Why is $(...) preferred over `...` (backticks)?
- Backslashes (\) inside backticks are handled in a non-obvious manner:
Nested quoting inside $() is far more convenient.
1 echo "x is $(sed ... <<<"$y")"
In this example, the quotes around $y are treated as a pair, because they are inside $(). This is confusing at first glance, because most C programmers would expect the quote before x and the quote before $y to be treated as a pair; but that isn't correct in shells. On the other hand,requires backslashes around the internal quotes in order to be portable. Bourne and Korn shells require these backslashes, while Bash and dash don't.
1 echo "x is `sed ... <<<\"$y\"`"
- It makes nesting command substitutions easier. Compare:
It just gets uglier and uglier after two levels. $() forces an entirely new context for quoting, so that everything within the command substitution is protected and can be treated as though it were on its own, with no special concern over quoting and escaping.
The function of $(...) as being an expansion is visually clear. The syntax of a $-prefixed token is consistent with all other expansions that are parsed from within double-quotes, at the same time, from left-to-right. Backticks are the only exception. This improves human and machine readability, and consistent syntax makes the language more intuitive for readers.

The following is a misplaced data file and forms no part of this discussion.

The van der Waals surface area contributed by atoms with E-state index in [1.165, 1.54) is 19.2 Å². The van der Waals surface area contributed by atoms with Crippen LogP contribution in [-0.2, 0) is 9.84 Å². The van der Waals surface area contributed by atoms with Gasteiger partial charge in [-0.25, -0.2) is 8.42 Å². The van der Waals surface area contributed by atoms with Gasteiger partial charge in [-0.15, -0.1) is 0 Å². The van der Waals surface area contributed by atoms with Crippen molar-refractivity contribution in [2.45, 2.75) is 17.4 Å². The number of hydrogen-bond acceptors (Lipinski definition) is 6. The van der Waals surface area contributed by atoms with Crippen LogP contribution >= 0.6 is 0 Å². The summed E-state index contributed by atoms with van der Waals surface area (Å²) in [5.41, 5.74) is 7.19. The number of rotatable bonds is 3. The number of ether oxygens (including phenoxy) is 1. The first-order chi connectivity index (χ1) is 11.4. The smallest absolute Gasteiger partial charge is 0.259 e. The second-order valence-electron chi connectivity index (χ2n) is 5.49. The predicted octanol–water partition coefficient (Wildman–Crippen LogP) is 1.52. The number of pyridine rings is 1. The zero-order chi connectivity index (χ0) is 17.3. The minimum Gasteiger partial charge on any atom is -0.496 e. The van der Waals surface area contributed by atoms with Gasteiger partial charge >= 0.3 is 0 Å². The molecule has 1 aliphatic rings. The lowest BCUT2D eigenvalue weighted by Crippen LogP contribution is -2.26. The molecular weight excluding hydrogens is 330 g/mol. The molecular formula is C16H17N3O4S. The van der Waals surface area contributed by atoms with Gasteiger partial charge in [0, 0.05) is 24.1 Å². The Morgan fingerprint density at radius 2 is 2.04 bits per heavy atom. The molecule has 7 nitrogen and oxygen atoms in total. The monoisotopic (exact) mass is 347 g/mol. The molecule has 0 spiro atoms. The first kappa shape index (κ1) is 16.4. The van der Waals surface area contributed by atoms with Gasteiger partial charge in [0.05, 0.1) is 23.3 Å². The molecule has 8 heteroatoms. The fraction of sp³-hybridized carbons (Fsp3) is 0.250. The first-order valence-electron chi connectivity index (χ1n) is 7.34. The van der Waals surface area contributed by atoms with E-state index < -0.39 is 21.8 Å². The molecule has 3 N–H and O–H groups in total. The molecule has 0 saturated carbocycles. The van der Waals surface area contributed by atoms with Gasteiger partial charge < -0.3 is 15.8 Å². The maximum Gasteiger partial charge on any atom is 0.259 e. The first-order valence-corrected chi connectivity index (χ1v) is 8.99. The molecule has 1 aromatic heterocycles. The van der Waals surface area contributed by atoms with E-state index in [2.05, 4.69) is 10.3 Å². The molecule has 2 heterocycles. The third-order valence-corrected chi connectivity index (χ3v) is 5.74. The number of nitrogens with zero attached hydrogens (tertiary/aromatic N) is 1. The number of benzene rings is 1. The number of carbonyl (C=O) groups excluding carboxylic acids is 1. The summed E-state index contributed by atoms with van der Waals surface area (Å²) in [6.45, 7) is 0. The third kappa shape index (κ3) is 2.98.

Per the above, people are (hopefully) accustomed to seeing double-quoted expansions and substitutions with the usual "$..." syntax. Quoting command substitutions is almost always the correct thing to do, yet the great majority of `...` specimens we find in the wild are left unquoted, perhaps because those who still use the legacy syntax are less experienced, or they don't associate it with the other expansions due to the different syntax. In addition, the ` character is easily camouflaged when adjacent to " making it even more difficult to read, especially with small or unusual fonts.
- The backtick is also easily confused with a single quote.